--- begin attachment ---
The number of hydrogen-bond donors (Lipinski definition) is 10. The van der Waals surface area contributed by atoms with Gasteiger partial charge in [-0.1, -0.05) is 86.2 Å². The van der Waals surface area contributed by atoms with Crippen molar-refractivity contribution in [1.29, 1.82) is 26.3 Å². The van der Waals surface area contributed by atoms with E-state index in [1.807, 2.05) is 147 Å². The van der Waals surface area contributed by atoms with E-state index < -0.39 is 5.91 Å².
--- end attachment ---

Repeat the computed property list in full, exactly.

The number of hydrogen-bond donors (Lipinski definition) is 10. The van der Waals surface area contributed by atoms with Gasteiger partial charge in [-0.1, -0.05) is 86.2 Å². The van der Waals surface area contributed by atoms with Crippen molar-refractivity contribution in [1.29, 1.82) is 26.3 Å². The van der Waals surface area contributed by atoms with E-state index in [1.807, 2.05) is 147 Å². The van der Waals surface area contributed by atoms with E-state index < -0.39 is 5.91 Å².